Panama Stands Firm: All or Nothing for Democracy in Venezuela
EspañolSince March 5, when Venezuelan President Nicolás Maduro announced the severance of diplomatic and trade relations with Panama for allegedly “conspiring” against his government, President Ricardo Martinelli has taken an active policy in defense of Venezuelan democracy, and against the dictatorial regime of Nicolas Maduro. Initially the head of the Central American nation merely called for a special meeting of the Permanent Council of the Organization of American States to address the current crisis, but now he is not holding himself back to denounce and uncover Maduro’s undemocratic, corrupt, and overbearing behavior.
The Panamanian president has decided to play hard during the two months that remain of his presidency. Before his people and the member countries of the OAS, he could not pass up the insults and offenses from Miraflores. President Mduro not only blamed him, without evidence, of intervening in the internal affairs of Venezuela, he also described him as a “creeping lackey” of the US government and accused him of abusing his public office for personal business, specifically in the Colón Free Zone and the redevelopment of the canal.
Ricardo Martinelli, of the moderate Democratic Change Party (CD), also decided to confront the radical Marxist-Leninist regime because it was not the first time the Chavistas had insulted his allied leaders and parties in his country. In August, 2004, the government of President Chávez froze Venezuelan relations with Panama, after then-President Mireya Moscoso pardoned former police agent Luis Posada Carriles and claimed that his life would be in danger if extradited to Venezuela. The normalization of relations returned with the coming to power of former socialist-leaning President Martin Torrijos, of the Democratic Revolutionary Party (PRD).
Hence, in recent days the Panamanian president publicly asked Maduro to “kick his hairy hand out of Panama’s politics.” Martinelli is accusing Maduro of a series of statements that favor the Panamanian challenger Juan Carlos Navarro, presidential candidate of the opposition Democratic Revolutionary Party (PRD) for the upcoming general elections on May 4. The Ministry of Foreign Affairs of Panama reported that Maduro committed “actions that already constitute a clear interference in the internal affairs of Panama,” because “more than once” he publicly stated his “preference for the candidate of the political party founded by General Omar Torrijos Herrera.”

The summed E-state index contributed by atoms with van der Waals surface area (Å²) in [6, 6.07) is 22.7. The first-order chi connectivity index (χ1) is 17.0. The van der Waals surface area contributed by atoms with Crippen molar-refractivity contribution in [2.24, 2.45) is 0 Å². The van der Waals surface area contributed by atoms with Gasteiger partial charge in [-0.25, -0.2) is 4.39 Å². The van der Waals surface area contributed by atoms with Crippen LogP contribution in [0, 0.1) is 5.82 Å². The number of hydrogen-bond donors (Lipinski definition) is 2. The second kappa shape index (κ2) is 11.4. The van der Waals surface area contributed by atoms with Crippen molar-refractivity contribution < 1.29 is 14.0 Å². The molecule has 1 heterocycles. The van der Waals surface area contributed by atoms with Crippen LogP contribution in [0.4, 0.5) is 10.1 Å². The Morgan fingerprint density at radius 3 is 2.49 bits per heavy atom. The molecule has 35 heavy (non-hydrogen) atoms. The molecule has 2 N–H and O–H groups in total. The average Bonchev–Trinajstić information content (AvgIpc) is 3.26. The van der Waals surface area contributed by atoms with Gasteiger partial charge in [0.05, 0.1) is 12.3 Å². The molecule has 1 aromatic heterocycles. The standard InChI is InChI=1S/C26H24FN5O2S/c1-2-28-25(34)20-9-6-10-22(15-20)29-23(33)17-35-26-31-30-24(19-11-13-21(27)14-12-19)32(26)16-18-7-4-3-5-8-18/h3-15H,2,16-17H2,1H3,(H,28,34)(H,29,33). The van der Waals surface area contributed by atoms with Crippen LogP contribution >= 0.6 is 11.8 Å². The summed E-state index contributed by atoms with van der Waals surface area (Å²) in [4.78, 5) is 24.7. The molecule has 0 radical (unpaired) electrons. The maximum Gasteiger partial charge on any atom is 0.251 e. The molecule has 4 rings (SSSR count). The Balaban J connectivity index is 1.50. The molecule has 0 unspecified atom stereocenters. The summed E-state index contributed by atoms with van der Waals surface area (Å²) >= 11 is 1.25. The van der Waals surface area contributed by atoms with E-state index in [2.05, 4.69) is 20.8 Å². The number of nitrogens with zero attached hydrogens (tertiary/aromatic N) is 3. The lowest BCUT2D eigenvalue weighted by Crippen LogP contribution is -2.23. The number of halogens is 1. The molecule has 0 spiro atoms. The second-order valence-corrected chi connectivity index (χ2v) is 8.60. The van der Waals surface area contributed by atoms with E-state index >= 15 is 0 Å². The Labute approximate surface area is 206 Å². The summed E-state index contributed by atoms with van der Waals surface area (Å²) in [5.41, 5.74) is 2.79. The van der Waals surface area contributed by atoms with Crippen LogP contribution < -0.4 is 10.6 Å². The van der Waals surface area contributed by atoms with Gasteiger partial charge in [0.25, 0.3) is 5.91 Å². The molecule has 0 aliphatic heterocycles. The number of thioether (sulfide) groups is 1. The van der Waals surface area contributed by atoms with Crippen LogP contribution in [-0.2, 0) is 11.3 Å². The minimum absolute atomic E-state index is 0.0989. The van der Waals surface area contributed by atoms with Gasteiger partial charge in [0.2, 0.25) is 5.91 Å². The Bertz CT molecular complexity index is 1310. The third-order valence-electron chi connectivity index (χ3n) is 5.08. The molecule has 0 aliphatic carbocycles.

Moreover, Martinelli has announced that in the coming days he will meet the Venezuelan opposition lawmaker María Corina Machado in his country. The Panamanian mission to the OAS also offered her their seat on the Permanent Council — as well as for other Venezuelan opposition spokespeople — to explain in that forum the grave situation in Venezuela due to the brutal police and military repression suffered through for almost five weeks of peaceful protests. At the same time, the Panamanian representative to the OAS said that Panama will insist that human rights are respected in Venezuela.
Given the irresponsible statements of Venezuelan Foreign Minister Elias Jaua — who claimed that 90 percent of Venezuela’s debt of US$1 billion with businesses from Panama’s Free Zone are fraudulent — the Panamanian government reacted immediately and said it was willing to reveal the secret bank accounts of Venezuelan government officials in the country. Roberto Henriquez, Martinelli’s Presidency Minister, said Venezuelan government officials resorted to Panamanian banks to hide undeclared money, and that his government could use those funds to pay the debt that Venezuelan businesses have with the Colón Free Zone.
Also, the manager of the continent’s largest free trade zone, Leopoldo Benedetti, reported that part of the debt that Venezuela keeps with the zone is due to “frauds” committed by businessmen linked to the government of Nicolás Maduro through shell companies.
“The Cadivi [Foreign Exchange Administration Commission] debts totaled $1.47 billion,” he said, “and we discovered that $937 million of that debt had nothing to do with the Free Zone, but are frauds committed in Venezuela.”
Upping the pressure, Ricardo Quijan, Panamanian minister of commerce, has announced that he is preparing negotiations with the World Trade Organization (WTO) and other international organizations on the measures that Venezuela has taken for barring the purchase of US dollars to any Venezuelan citizen who wants to travel, invest, or send money to Panama.
“We will go to international bodies because this is a flagrant and discriminatory violation towards Panama, and Venezuelans doing business with Panama or living in that country, by the government of Nicolás Maduro,” Quijano said.
As we see, at least one of the democratic governments of the region has decided to break the pragmatic and ideological fence that now exists in Latin America around Venezuela — hidden under the umbrella of a misunderstood principle of non-intervention in the internal affairs of other nations.
As much as the Maduro government tries to discredit this active attitude in defense of Venezuelan democracy, claiming it is subject to the will of the government of the United States, that same attitude helps expose the true face of the dictatorial regime of the Bolivarian Republic of Venezuela. Perhaps will encourage similar pronouncements by governments or other democratic actors in the hemisphere.